You achieve scalability in Project Server largely by distributing various application components across multiple servers. The components of Project Server that you can distribute across various servers are as follows:
Project Web Access: The IIS ASP application
Project Server database: The database containing project data
SharePoint Team Services: Provides the document and issues management services accessed through Project Web Access
SQL Analysis Services: Provides OLAP services for Analyzer views and the modeler
Microsoft Session Manager Service: Replaces ASP sessions for Project Server and tracks user sessions
Views Notification service: Handles the updating of information between the Project tables in the database and the Web tables that drive Project Web Access views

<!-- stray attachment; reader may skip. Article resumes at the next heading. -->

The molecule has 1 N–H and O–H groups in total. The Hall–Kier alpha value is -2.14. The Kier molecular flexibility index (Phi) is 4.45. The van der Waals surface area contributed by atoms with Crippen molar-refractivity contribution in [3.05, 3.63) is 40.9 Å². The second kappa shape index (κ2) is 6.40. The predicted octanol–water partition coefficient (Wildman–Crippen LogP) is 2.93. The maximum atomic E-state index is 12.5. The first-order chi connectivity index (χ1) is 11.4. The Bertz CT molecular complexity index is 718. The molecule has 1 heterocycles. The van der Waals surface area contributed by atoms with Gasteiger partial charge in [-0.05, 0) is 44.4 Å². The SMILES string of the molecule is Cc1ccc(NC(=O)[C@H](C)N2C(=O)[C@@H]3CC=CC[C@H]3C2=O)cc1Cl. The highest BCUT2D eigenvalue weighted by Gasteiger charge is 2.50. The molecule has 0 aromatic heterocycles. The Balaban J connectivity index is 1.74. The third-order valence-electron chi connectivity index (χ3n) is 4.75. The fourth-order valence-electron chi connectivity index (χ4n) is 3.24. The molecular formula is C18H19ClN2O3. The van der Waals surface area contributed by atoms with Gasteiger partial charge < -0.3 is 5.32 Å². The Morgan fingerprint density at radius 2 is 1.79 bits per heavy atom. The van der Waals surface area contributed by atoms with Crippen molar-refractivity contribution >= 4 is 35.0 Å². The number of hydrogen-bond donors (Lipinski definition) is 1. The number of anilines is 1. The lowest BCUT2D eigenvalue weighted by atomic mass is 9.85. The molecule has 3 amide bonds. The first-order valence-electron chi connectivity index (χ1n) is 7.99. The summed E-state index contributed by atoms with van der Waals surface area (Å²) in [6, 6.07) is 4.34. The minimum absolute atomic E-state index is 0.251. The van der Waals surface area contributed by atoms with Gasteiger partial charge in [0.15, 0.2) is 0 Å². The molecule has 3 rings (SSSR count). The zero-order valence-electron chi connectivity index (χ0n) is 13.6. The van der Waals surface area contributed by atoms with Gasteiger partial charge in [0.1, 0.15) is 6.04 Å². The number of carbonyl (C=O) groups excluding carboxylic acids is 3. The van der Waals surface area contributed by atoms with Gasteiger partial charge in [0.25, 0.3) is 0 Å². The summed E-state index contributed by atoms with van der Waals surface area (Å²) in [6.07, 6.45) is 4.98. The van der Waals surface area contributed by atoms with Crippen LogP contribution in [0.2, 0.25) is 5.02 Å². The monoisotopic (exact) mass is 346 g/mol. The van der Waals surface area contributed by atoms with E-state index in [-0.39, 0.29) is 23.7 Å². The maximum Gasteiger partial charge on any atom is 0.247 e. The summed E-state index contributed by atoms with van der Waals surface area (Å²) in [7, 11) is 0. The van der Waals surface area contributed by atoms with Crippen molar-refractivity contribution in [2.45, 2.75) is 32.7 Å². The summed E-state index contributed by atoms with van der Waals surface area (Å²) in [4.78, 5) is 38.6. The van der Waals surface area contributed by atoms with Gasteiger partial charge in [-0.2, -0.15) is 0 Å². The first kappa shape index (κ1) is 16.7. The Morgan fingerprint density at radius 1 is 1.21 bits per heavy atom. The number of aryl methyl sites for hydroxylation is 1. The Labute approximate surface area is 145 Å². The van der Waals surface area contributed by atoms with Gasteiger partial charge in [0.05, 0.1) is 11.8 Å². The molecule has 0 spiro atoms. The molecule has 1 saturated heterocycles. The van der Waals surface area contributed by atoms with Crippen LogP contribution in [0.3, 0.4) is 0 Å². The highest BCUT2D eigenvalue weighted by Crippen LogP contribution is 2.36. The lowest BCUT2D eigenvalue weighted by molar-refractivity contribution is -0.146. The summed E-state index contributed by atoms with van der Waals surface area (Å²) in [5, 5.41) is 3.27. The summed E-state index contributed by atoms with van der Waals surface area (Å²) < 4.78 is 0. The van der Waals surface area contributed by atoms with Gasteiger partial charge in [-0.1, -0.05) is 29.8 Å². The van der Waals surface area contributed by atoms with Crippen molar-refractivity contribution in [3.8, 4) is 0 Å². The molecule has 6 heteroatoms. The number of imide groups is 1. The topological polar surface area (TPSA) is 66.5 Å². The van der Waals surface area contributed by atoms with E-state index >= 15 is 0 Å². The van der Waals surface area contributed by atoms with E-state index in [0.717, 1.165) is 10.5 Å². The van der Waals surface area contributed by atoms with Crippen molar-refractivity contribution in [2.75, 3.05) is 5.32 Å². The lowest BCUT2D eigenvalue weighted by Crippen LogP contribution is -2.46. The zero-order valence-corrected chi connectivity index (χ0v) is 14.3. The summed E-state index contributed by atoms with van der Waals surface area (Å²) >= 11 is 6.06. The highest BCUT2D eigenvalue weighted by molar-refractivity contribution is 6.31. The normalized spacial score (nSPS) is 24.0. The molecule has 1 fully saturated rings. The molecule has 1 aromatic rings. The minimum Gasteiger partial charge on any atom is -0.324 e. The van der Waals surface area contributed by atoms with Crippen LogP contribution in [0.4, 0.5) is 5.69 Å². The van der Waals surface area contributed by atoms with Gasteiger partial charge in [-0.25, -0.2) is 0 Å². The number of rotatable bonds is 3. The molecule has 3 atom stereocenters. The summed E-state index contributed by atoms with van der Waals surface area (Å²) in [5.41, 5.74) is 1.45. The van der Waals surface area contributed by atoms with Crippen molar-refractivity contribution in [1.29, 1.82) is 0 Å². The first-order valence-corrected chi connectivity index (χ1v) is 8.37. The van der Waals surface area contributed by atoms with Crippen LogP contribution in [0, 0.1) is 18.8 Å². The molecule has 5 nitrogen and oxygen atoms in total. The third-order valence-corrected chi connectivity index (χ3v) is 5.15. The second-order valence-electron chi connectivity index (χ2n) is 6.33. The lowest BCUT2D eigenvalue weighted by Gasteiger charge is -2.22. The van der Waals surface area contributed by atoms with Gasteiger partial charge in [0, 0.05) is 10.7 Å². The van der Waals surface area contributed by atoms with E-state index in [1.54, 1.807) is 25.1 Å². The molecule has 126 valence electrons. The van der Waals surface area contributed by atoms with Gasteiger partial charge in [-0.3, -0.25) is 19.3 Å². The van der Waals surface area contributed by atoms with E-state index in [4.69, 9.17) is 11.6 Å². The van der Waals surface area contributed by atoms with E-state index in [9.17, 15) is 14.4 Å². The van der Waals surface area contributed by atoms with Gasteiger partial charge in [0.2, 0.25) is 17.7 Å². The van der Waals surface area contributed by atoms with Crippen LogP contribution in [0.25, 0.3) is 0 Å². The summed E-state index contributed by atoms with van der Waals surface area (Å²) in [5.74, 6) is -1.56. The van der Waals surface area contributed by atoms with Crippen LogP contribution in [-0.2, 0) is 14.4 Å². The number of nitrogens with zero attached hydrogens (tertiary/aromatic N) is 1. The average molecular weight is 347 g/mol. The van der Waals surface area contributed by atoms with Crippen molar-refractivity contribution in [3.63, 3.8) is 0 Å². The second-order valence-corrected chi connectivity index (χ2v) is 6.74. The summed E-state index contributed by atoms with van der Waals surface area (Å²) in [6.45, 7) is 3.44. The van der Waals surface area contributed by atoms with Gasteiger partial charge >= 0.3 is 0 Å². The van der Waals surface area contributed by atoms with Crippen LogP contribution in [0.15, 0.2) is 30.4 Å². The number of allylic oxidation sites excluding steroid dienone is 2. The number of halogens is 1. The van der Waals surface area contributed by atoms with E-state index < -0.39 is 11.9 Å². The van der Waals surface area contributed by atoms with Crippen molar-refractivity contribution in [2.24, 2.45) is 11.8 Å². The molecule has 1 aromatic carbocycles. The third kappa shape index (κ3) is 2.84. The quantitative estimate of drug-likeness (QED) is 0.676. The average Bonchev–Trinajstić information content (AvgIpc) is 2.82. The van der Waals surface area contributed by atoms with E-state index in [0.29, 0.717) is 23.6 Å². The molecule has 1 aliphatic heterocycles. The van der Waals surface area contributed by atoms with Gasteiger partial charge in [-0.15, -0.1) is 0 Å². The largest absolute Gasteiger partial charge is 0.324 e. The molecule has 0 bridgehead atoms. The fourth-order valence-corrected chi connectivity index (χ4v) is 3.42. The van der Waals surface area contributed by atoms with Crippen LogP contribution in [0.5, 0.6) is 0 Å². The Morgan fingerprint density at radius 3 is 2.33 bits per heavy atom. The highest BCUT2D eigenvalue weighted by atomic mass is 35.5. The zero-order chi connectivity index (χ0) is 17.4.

Scaling Project Server implementations by distributing these components is fairly straightforward. The first step toward a scaled implementation is to separate the Project Server application server from the database server. Figure 4-1 shows a simple two-server implementation.
Figure 4-1. Two-server implementation
The next logical step is to give STS its own box. This is particularly helpful if your teams are making heavy use of the issues and document libraries features. Figure 4-2 shows a three-server implementation.
Figure 4-2. Three-server implementation
Adding a fourth server allows you to offload the Views Notification service, which is a notorious resource consumer. This service gets activated every time projects are saved to the server and during each publish operation. Additionally, it controls the build of the OLAP cube in Analysis Services. As you can see, it’s a prime candidate for its own server. A four-box implementation is shown in Figure 4-3.